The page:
Anti-graft campaign makes for promising soccer progress
Published: Mar 30, 2023 12:36 AM
Illustration: Liu Xiangya/Global Times

Illustration: Liu Xiangya/Global Times

The ongoing anti-graft campaign in Chinese soccer saw two more senior officials who had stints with the Chinese Football Association (CFA) come under investigation on Wednesday.

The probes, heralded by the investigation into former national team coach Li Tie in November 2022, have become a storm sweeping through Chinese soccer, with officials ranging from association president to disciplinary committee members making the headlines.

Wednesday's announcement of the investigation into former vice president of the CFA Yu Hongchen could shed a light on the determination of authorities to look back at the historical management of the CFA, as Yu had moved to lead the Chinese Athletics Association in 2017.

Former general manager of the Chinese Super League (CSL) Dong Zheng, the other official targeted by the new probes, had also quit his soccer management role as he has been working with the NBA China since 2022. 

Controversies in the CSL were once hotly debated when both Dong and Yu were working for the CFA, as domestic clubs, especially several high-profile CSL clubs, were rocketing spending by signing both domestic and foreign players for outrageous amounts.

Fans also raised concerns over the contract between the CFA and US sportswear company Nike, which "monopolized" the kit sponsorship of Chinese soccer in a lucrative but undisclosed deal, as all CSL teams and the national teams are wearing the brand's jersey, in stark contrast to European top flights where club teams have their own rights to pen a contract with sportswear companies.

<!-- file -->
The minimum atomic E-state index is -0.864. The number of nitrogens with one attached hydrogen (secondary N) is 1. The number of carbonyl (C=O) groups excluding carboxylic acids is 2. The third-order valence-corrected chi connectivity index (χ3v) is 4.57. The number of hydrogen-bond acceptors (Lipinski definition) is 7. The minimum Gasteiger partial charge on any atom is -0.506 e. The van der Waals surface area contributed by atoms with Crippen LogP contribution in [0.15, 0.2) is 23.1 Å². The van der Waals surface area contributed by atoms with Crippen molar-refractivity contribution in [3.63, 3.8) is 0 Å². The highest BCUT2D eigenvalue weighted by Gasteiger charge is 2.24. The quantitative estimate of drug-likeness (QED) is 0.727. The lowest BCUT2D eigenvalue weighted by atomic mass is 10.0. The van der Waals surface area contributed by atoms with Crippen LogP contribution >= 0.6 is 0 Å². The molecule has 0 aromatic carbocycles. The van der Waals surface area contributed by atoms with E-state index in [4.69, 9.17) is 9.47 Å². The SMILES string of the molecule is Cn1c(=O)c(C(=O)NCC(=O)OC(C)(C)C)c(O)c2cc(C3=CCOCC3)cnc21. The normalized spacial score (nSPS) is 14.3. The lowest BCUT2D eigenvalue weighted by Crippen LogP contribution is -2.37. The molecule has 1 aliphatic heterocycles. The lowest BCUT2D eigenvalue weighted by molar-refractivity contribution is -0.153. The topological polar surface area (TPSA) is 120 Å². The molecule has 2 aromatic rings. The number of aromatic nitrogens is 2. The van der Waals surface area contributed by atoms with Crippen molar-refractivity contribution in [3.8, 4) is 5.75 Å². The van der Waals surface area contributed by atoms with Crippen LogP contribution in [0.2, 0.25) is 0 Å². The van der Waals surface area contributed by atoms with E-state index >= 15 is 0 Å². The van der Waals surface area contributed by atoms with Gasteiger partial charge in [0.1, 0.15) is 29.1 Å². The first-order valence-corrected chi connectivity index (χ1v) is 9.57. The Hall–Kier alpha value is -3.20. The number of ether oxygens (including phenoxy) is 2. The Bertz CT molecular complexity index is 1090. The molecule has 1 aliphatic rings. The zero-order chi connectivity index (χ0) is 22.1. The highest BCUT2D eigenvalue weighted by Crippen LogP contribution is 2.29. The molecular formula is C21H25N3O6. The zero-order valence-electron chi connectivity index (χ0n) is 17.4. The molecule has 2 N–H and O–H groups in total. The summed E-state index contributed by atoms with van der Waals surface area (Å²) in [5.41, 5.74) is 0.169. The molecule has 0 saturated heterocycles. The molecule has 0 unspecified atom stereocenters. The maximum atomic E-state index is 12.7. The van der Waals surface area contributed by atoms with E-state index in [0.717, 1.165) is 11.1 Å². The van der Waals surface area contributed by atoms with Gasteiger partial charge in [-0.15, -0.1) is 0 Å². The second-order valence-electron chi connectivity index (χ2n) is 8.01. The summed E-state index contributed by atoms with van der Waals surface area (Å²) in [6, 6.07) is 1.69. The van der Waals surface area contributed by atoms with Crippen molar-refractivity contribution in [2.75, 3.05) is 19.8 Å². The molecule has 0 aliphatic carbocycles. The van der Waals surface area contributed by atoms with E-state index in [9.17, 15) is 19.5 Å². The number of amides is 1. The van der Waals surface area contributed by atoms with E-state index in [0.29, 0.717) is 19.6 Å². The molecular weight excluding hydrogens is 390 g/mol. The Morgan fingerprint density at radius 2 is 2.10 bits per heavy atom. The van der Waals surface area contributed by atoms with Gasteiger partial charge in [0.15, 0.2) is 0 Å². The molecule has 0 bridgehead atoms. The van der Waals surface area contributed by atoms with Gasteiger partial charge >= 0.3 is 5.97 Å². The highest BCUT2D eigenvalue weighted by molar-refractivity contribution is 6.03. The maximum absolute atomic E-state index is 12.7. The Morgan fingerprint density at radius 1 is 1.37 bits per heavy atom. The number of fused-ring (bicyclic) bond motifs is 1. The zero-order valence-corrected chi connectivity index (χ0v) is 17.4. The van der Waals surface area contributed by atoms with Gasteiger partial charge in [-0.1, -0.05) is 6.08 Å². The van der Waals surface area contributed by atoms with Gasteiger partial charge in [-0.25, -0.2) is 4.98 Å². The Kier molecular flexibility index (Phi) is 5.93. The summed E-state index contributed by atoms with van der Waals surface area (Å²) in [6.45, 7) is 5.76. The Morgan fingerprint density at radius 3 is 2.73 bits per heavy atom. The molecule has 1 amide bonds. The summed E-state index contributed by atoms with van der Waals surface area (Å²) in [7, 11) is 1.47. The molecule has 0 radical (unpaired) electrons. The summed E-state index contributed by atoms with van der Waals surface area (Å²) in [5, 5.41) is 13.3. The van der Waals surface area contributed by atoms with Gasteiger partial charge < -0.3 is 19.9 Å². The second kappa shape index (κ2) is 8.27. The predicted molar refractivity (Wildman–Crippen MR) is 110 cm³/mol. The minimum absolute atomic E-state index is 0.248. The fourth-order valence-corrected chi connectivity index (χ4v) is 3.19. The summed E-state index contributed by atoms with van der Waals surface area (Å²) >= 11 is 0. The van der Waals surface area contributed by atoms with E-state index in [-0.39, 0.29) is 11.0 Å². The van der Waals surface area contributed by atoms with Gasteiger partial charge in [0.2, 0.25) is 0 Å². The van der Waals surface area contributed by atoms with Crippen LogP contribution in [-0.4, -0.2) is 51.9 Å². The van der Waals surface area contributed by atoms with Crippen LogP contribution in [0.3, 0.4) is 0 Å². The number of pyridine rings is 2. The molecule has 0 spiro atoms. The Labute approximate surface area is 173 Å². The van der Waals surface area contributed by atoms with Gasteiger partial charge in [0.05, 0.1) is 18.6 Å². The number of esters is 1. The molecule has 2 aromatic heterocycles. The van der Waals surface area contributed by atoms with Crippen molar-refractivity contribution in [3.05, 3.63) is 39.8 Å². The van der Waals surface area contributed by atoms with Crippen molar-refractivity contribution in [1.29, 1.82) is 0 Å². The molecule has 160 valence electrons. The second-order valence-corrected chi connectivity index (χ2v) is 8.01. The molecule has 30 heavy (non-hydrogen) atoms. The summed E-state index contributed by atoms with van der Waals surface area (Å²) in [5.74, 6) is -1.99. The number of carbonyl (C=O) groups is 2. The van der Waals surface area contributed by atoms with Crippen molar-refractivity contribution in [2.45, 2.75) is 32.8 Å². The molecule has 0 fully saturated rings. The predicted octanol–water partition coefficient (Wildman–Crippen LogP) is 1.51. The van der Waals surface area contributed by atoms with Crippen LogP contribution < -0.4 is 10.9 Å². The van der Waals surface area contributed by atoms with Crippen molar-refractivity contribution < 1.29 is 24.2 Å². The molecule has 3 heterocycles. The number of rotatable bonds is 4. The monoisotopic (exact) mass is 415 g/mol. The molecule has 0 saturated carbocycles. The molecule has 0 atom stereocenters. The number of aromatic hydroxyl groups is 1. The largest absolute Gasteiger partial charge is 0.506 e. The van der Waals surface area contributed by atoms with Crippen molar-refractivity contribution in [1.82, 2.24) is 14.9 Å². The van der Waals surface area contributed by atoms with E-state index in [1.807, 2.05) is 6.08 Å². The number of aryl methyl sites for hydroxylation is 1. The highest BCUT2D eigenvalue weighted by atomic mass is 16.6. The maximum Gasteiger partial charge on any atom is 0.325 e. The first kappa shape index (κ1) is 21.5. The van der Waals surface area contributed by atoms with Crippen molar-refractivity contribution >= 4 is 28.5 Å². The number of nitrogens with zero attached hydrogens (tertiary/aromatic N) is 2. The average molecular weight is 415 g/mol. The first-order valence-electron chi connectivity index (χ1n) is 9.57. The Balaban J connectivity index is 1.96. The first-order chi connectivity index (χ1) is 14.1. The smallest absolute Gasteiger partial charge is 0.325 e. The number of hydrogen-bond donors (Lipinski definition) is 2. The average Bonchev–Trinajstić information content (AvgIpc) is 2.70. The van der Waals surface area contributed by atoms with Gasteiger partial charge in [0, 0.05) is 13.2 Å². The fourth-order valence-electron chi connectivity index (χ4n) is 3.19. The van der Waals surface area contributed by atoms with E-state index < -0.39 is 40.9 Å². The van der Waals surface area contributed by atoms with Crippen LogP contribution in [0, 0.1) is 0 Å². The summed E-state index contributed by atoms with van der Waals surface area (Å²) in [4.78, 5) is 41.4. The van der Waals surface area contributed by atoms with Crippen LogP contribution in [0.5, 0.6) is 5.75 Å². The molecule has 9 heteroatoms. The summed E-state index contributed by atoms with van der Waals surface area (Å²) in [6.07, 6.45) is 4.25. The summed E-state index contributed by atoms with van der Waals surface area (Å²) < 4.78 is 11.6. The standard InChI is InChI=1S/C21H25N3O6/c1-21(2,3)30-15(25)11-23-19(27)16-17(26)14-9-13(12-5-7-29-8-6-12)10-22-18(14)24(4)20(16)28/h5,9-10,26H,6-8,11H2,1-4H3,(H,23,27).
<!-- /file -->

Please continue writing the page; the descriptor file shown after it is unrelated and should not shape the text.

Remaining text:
Wednesday also saw the CFA shorten the participating list of domestic soccer professional leagues to 16 teams, a U-turn from its expansion to increase the number of teams to 18. 

Guangzhou, capital of South China's Guangdong Province, was once considered a pinnacle of Chinese soccer as the city harbored eight-time CSL champions Guangzhou FC and their cross-town rivals Guangzhou City.

Facing a very different financial situation today, Guangzhou City announced on Wednesday that it was ceasing operations, while Guangzhou FC have been relegated from the top flight last season after high spending on foreign scoring powers showed inconsistent results. 

Besides Guangzhou City, five other CSL teams have been dismantled in the last four seasons, including league champions Jiangsu FC, who were dismissed in 2021 shortly after they won the league title in 2020. 

To avoid companies exploiting soccer clubs as a marketing tool, the CFA also introduced policies concerning team names at the end of 2020, preventing the name of sponsor companies appearing in a club's name. 

Some argued this dampened companies' enthusiasm over soccer, but it is a common practice in international soccer. 

Over the past four years, a total of 39 teams have quit Chinese soccer, mostly due to financial reasons, despite the CFA introducing a spending cap of 600 million yuan ($87 million) for a fiscal year. 

The spending spree in the past few years did breed corruption, thus making the newly unveiled disciplinary inspections by the national anti-graft watchdog into sports bodies, especially soccer, a necessary part of safeguarding the future development of sports in China. 

The latest CSL entry precondition has also underlined that clubs should not have any legal disputes, be they domestic or international, left unresolved. 

Though the number of teams has lowered to 16, this can make a comeback for the CFA possible as this ensures financially sustainable clubs can develop over the long haul.